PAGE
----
• 2. Technology Highlights • Mobile Data Network: The primary UMTS (aka WCDMA) CDMA, Spread Spectrum, 5 MHz spectrum usage of both networks is to provide Circuit Voice and Packet Data (up to 84 Kbps) a data-centric network as compared Deployed since 200 to voice-centric network of 2G and G HSDPA (High Speed CDMA, Spread Spectrum, 5 MHz systems. This aspect is highlighted by Downlink Packet Downlink Only; Data Only the absence of any provisions to carry Access) Multiple Codes per Subscriber any circuit-type service. The networks Up to 16 QAM, Peak Rates of 14.4 Mbps do support voice, but in the form of Deployed since 2005 packetized VoIP service. HSUPA (High Speed CDMA, Spread Spectrum, 5 MHz • Improve Spectral Efficiency: Given the Uplink Packet Access) Uplink Only; Data Only scarcity of licensed spectrum, improv- Multiple Codes per Subscriber ing efficiency is a major impetus for Up to 16 QAM, Peak Rates of 4.5 Mbps both networks. The main technologies Deployed since 2007 to enable higher efficiency are to move towards higher modulation schemes HSPA+(Evolved High CDMA, Spread Spectrum, 5 MHz (like 64 QAM), smart antenna tech- Speed Packet Access) Up to 64 QAM, MIMO. Peak Rates (DL,UL): 42, 11 niques (MIMO, Beam Forming, etc) and Mbps OFDM. Likely to be deployed in 200-2010 LTE Scaleable OFDM on downlink, Single Carrier • Spectrum Flexibility: Unlike previous FDMA on uplink networks which operated on a fixed Variable Spectrum Width from  to 20 MHz width spectrum (5 MHz for WCDMA Up to 64 QAM, MIMO, Spatial Multiplexing(SM), and 1.25 MHz for CDMA-DO), both net- Beamforming works allow scaleability from 1.25 MHz Likely to be deployed between 2010-2012 up to 20 MHz. WiMAX Scaleable OFDM on downlink and uplink • Higher Peak Data Rates: Both networks Variable Spectrum Width from 1.25 to 10 MHz attempt to improve the peak data rate Up to 64 QAM, MIMO, Spatial Multiplexing, Beam- on the downlink and uplink so that high forming data rate services such as high-defi- Mobile WiMAX deployed since 2008 nition video can be transmitted over Table 1: Technology Summary broadband wireless links. Specifically, the goal is to increase the peak rates from range of (-10) Mbps to (50-100) the transmission scheme. This standard Looking forward, the 802.16e standard is Mbps. was targeted at fixed applications and is sometimes referred to as fixed WiMAX. evolving to 802.16m which focuses on en- hancements to air-interface specifications. • Lower Infrastructure Costs: Traditional cellular networks comprise a combina- This evolution is shown in Figure 17. In 2005, 802.16d was further enhanced tion of TDM and packet infrastructure to provide support for mobility as well as Technology Summary partly because of the need to carry provide a scalable OFDM transmission As seen from Table 1, the main differences circuit voice. LTE and WiMAX networks system. This standard is known as 802.16e between the G technologies and 4G simplify the network considerably, mi- and also as mobile WiMAX. (It should be technologies such as LTE/WiMAX are the grating towards an all-IP infrastructure noted that products based on 802.16d different transmission schemes (OFDM relying on IP network for transporting and 802.16e exist in the marketplace and compared to CDMA) and much higher data and control messages. Addition- both are classified as WiMAX products peak rates. ally, both networks embody a design leading to some ambiguity about which principle of “flattening” the architecture Motivation for LTE and WiMAX specific standard is supported—802.16d wherein the system eliminates a cen- The primary motivations for both LTE and or 802.16e.) tralized base station controller (or Radio WiMAX are similar and can be stated as:: Network Controller (RNC)) in favor of CISCO PUBLIC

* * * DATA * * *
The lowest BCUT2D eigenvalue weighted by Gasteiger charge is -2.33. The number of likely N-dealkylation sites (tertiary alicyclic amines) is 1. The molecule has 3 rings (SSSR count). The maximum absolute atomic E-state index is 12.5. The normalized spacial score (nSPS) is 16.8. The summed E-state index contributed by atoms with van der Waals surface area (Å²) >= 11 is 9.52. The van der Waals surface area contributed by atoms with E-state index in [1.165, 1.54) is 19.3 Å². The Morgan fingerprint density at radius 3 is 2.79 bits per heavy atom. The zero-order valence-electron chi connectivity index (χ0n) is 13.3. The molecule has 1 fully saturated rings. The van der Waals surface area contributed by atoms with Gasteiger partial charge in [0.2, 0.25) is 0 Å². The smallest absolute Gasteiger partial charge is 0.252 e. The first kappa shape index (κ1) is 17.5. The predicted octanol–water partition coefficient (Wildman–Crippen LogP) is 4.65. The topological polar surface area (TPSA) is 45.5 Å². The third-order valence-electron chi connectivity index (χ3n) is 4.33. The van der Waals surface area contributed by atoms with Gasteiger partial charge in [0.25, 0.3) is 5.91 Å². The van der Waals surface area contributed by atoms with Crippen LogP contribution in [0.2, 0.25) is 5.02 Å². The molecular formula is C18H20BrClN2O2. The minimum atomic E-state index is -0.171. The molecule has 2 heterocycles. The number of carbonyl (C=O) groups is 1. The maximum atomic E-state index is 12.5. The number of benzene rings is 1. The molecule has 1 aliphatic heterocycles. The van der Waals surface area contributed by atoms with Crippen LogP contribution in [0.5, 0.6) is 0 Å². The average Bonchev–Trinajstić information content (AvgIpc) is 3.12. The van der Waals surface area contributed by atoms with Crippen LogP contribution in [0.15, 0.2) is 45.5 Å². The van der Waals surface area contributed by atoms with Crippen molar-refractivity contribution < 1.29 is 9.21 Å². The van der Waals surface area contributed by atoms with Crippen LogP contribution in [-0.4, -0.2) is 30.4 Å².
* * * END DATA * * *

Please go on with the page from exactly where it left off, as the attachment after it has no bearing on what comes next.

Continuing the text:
• 3. distributing the functionality to Base Stations and Access Gateways. System-Level Comparison Architecture Figure 18 provides a simplified view of the LTE and WiMAX architecture (not all nodes and interfaces are shown, only the main elements involved in user and control plane traffic). We first compare the main functional ele- ment below. • eNodeB and BS: Functionally speaking, the LTE and WiMAX BS are quite similar. Both handle the traffic to/from the subscriber device. This involves per- forming the function of Radio Resource Figure 18 - LTE and WiMAX System Architecture Management on the control plane, in terms of authentication, setting up connections, allocating resources and the packet network. Both systems use an IP tunnel to route user plane traffic to • MME/S-GW and ASN-GW: Function- ally speaking, the combined functions performing functions like packet trans- an access gateway. There are sig- of MME and S-GW match closely to missions, MAC, H-ARQ and link-adapta- nificant differences in the air interface those performed by the ASN-GW. This tion on the user-plane. In addition, the standards that are described next. element (in LTE and WiMAX) provides base stations provide an interface into mobility between BS, security func- tions, QoS functions, idle state (paging) management. LTE defines a functional element, the MME, for handling control plane traffic and another element for handling the user plane traffic called the Serving Gateway. WiMAX (at least in Profile C) does not separate the control and user plane handling into separate elements. The control and user plane traffic both are carried by the ASN- GW. The protocols used between the gateways and the BS’ differ between LTE and WiMAX as well. LTE uses GTP (GPRS Tunneling Protocol) for the S1u and S1-AP/SCTP for S1c interface, while WiMAX uses GRE/UDP as the tunnel- ing protocol and UDP for control plane transport. The specific control mes- sages transferred differ as well and are defined by corresponding specifica- tions: S1 for LTE and R6 for WiMAX. A function unique to MME and S-GW is to interface with legacy G networks IP NGN ARCHITECTURE THOUGHT LEADERSHIP JOURNAL - Q1 FY2010